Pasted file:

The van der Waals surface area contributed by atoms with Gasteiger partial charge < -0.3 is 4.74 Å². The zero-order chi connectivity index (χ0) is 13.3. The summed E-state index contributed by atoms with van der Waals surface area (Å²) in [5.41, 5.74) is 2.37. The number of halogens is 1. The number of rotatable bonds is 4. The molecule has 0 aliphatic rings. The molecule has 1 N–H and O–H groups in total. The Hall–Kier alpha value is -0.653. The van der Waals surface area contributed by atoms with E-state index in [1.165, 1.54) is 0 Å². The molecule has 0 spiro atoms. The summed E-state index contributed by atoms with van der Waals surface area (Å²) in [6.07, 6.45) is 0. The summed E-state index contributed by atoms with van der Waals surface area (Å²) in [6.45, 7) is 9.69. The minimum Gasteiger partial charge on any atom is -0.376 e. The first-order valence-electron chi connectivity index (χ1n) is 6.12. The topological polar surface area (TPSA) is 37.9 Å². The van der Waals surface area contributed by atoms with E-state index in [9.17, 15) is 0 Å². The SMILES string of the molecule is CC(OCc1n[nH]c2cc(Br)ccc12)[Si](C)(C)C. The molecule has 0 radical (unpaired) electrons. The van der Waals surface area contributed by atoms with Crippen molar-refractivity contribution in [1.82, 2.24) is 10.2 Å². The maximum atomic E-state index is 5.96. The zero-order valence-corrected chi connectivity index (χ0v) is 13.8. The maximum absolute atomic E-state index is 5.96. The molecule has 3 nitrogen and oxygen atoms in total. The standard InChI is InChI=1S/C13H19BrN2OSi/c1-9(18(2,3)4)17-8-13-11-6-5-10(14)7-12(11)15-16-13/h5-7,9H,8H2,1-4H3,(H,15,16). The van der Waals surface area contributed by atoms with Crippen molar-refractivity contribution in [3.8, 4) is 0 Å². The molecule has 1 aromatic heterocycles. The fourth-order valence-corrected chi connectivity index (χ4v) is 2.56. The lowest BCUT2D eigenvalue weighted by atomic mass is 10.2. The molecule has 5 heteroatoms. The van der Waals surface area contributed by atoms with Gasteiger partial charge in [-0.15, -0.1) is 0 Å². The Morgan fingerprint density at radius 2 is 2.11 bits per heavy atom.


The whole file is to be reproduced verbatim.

The van der Waals surface area contributed by atoms with Gasteiger partial charge < -0.3 is 4.74 Å². The zero-order chi connectivity index (χ0) is 13.3. The summed E-state index contributed by atoms with van der Waals surface area (Å²) in [5.41, 5.74) is 2.37. The number of halogens is 1. The number of rotatable bonds is 4. The molecule has 0 aliphatic rings. The molecule has 1 N–H and O–H groups in total. The Hall–Kier alpha value is -0.653. The van der Waals surface area contributed by atoms with E-state index in [1.165, 1.54) is 0 Å². The molecule has 0 spiro atoms. The summed E-state index contributed by atoms with van der Waals surface area (Å²) in [6.07, 6.45) is 0. The summed E-state index contributed by atoms with van der Waals surface area (Å²) in [6.45, 7) is 9.69. The minimum Gasteiger partial charge on any atom is -0.376 e. The first-order valence-electron chi connectivity index (χ1n) is 6.12. The topological polar surface area (TPSA) is 37.9 Å². The van der Waals surface area contributed by atoms with E-state index in [9.17, 15) is 0 Å². The SMILES string of the molecule is CC(OCc1n[nH]c2cc(Br)ccc12)[Si](C)(C)C. The molecule has 0 radical (unpaired) electrons. The van der Waals surface area contributed by atoms with Crippen molar-refractivity contribution in [1.82, 2.24) is 10.2 Å². The maximum atomic E-state index is 5.96. The zero-order valence-corrected chi connectivity index (χ0v) is 13.8. The maximum absolute atomic E-state index is 5.96. The molecule has 3 nitrogen and oxygen atoms in total. The standard InChI is InChI=1S/C13H19BrN2OSi/c1-9(18(2,3)4)17-8-13-11-6-5-10(14)7-12(11)15-16-13/h5-7,9H,8H2,1-4H3,(H,15,16). The van der Waals surface area contributed by atoms with Crippen molar-refractivity contribution in [3.8, 4) is 0 Å². The molecule has 1 aromatic heterocycles. The fourth-order valence-corrected chi connectivity index (χ4v) is 2.56. The lowest BCUT2D eigenvalue weighted by atomic mass is 10.2. The molecule has 5 heteroatoms. The van der Waals surface area contributed by atoms with Gasteiger partial charge in [-0.15, -0.1) is 0 Å². The Morgan fingerprint density at radius 2 is 2.11 bits per heavy atom.